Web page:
It’s OK to tell your boss, “I don’t know”

Your boss asks you a question. You don’t know the answer. What do you do? It’s not always in your best interest to fake your answer. This could dig you into a hole that you may have difficulty getting out of. If you agree to a task that you are not sure how to complete, then what? The amount of stress as you scramble means not only are you struggling but also the job may not be done as productively or as efficient as possible.

The “fake it until you make it” method doesn’t work in real life

It’s okay to tell your boss or manager that you don’t know. It is definitely alright to ask for some assistance or help getting your project done. Honesty at work will help cultivate a healthy culture that is fueled on cooperation and teamwork versus carrying the brunt and struggling to juggle too many things. Open communication is also a very significant value to uphold between employees.

According to Melanie Wessels of, “Going to work with a mask on doesn’t help you or the people working with you. When we better understand why people may have certain communication gaps or other issues, our collaboration improves.”

Be humble and don’t be a know it all. Having an open mind and acknowledging that there is room for improvement is a key characteristic. A “learn it all” attitude will bring your team closer together and ultimately allow the company to enhance further as it will be working collectively versus solely on an individual level.

Own up to your mistakes and keep moving forward

If you make a mistake, be accountable and work with it. With this attitude a mistake became a learning opportunity. Microsoft’s CEO Satya Nadella says that failure should be embraced. “If you are going to have a risk-taking culture, you can’t really look at every failure as a failure, you’ve got to be able to look at the failure as a learning opportunity.”

Now, when you say “I don’t know” this doesn’t mean you have a pass to put your hands up, sit back and let someone who does know do the work. Admitting your gap in knowledge allows an opportunity to learn from others and work together. Recognizing that you have room to grow and strengthen your qualities is a very important asset in the workforce and employers are excited by an employee who is willing to learn more and be more.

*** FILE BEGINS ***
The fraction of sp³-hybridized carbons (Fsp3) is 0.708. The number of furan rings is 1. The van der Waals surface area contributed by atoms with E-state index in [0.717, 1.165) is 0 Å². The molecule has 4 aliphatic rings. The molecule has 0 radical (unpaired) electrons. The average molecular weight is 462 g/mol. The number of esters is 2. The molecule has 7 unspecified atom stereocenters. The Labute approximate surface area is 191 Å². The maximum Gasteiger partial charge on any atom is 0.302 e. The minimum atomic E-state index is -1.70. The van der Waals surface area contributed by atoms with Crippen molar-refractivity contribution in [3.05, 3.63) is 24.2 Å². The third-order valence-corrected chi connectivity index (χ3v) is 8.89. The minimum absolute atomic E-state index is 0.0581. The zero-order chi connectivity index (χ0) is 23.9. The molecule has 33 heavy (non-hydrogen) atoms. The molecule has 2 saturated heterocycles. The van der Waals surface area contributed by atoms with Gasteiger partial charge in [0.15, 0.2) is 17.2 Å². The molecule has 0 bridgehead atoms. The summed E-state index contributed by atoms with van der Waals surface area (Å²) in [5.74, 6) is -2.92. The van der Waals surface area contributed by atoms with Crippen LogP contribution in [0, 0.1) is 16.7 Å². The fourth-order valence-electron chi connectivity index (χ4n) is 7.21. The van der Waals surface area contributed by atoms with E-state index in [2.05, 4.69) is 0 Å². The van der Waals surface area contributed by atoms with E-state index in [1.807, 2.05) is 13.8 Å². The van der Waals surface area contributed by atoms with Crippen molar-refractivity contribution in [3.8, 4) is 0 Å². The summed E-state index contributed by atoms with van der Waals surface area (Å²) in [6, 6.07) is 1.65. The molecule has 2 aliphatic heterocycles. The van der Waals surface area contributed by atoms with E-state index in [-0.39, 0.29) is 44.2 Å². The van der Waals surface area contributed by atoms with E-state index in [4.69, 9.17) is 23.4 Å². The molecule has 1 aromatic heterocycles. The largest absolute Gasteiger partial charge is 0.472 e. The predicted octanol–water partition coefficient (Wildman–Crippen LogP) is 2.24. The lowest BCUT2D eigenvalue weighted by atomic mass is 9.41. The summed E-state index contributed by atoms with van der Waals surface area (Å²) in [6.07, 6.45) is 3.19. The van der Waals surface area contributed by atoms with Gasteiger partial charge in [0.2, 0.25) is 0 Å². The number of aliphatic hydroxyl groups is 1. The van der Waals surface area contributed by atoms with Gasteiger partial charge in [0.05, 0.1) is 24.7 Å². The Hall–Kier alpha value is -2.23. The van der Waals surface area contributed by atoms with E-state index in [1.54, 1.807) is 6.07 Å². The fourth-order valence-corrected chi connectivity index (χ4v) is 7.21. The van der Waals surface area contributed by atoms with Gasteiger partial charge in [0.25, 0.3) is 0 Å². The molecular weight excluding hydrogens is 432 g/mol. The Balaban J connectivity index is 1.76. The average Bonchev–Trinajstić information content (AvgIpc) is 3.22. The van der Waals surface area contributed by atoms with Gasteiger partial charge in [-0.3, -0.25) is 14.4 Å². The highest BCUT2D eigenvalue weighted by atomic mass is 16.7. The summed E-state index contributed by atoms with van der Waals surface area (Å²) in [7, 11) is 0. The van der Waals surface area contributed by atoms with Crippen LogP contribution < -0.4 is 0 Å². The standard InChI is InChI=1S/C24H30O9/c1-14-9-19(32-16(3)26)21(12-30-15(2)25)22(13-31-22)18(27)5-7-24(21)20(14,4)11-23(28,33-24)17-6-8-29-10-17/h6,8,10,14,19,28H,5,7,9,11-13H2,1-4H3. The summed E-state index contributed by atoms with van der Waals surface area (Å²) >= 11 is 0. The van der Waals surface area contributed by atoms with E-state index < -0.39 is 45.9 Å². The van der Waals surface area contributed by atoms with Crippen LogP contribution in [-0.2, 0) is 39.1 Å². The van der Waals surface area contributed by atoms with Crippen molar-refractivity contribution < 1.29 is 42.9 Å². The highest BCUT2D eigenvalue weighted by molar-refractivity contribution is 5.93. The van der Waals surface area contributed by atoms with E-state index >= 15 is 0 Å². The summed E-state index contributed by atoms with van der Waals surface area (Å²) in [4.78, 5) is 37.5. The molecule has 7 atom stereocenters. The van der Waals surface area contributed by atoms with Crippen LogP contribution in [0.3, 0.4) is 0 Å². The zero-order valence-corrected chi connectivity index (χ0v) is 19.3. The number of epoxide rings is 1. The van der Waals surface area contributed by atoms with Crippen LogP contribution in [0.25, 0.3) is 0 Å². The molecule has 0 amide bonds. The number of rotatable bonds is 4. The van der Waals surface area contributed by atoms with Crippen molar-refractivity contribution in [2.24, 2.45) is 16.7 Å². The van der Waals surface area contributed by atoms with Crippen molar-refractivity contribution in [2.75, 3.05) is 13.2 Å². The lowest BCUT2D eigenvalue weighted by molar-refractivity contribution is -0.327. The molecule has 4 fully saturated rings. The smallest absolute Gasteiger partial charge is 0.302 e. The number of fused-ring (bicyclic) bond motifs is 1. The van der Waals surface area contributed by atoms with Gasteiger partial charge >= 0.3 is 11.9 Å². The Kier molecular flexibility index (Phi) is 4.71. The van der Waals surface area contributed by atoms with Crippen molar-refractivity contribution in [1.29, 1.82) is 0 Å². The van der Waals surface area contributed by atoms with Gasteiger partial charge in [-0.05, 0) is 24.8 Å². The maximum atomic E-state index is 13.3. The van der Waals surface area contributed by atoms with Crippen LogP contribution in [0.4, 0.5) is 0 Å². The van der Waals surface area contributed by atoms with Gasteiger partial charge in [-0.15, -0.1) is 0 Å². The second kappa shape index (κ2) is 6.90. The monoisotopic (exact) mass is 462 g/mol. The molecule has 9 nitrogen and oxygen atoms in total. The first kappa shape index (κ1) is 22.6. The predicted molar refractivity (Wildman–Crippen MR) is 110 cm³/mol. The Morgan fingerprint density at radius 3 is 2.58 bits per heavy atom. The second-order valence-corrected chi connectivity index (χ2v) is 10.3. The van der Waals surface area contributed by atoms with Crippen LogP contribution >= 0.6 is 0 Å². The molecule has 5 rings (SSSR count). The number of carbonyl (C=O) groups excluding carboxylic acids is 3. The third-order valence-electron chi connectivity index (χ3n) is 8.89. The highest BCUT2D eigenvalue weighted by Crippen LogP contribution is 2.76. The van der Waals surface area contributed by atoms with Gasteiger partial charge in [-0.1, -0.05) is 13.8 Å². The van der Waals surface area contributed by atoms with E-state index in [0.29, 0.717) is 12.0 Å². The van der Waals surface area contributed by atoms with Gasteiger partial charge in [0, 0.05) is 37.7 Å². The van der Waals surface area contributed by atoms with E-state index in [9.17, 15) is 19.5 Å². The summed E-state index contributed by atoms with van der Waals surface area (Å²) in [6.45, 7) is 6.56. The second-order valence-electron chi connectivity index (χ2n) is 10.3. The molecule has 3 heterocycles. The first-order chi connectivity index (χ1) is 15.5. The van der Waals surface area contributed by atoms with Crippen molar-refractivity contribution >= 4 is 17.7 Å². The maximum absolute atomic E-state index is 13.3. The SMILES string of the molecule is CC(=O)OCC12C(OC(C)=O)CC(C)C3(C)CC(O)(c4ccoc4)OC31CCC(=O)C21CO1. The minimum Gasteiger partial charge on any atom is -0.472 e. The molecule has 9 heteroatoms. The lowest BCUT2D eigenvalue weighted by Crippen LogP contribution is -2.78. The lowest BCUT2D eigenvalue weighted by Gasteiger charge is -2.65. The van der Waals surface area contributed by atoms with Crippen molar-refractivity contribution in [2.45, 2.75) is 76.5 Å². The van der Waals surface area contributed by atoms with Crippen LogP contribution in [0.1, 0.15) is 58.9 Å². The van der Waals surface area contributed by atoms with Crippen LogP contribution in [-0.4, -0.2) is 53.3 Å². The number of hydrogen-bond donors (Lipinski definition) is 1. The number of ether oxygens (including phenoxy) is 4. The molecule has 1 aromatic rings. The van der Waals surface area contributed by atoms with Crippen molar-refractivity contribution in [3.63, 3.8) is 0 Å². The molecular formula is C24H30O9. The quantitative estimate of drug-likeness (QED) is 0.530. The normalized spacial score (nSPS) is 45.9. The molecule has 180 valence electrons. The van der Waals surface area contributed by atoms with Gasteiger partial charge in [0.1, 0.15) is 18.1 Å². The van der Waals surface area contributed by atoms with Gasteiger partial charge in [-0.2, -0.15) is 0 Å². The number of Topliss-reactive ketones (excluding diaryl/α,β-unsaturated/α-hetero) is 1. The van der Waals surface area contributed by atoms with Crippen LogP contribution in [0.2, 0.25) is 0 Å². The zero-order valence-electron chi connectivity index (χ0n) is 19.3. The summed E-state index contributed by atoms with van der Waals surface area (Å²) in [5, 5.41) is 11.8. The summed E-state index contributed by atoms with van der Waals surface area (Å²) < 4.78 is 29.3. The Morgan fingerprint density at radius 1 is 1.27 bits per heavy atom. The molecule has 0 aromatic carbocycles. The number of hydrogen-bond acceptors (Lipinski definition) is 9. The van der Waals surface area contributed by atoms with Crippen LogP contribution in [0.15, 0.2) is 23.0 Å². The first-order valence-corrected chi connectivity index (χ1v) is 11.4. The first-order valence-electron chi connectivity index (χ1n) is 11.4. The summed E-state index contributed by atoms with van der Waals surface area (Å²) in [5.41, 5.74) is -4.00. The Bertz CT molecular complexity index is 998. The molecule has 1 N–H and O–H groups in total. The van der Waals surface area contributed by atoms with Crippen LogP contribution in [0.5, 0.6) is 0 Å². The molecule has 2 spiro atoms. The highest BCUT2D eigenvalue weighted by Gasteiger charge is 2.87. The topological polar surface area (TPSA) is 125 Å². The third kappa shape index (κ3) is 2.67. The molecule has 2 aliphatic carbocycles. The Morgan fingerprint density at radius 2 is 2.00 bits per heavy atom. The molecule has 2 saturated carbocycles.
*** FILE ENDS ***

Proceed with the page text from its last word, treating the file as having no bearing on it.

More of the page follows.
So when in a situation where you are unsure, you may respond with “I don’t know” or perhaps you can prepare yourself with more powerful responses that (although have the same meaning) will have a more constructive approach. For example, try saying “Let me be sure I understand which information you’re looking for…” This shows that you have definitely not given up on trying to understand, yet you may be lacking in previous knowledge. Or perhaps if you say “I can answer that in part, but would like to consider it further and get back to you,” this will give you the time you need to research a little bit more before jumping headfirst into a project or plan you might not be prepared for.  

Be humble and be confident in the work that you do. Work with your mistakes and have a learn-it-all attitude. If you keep these missions in mind as you continue through your career you will become a stronger and more knowledgeable individual and team member.

Melissa Hindle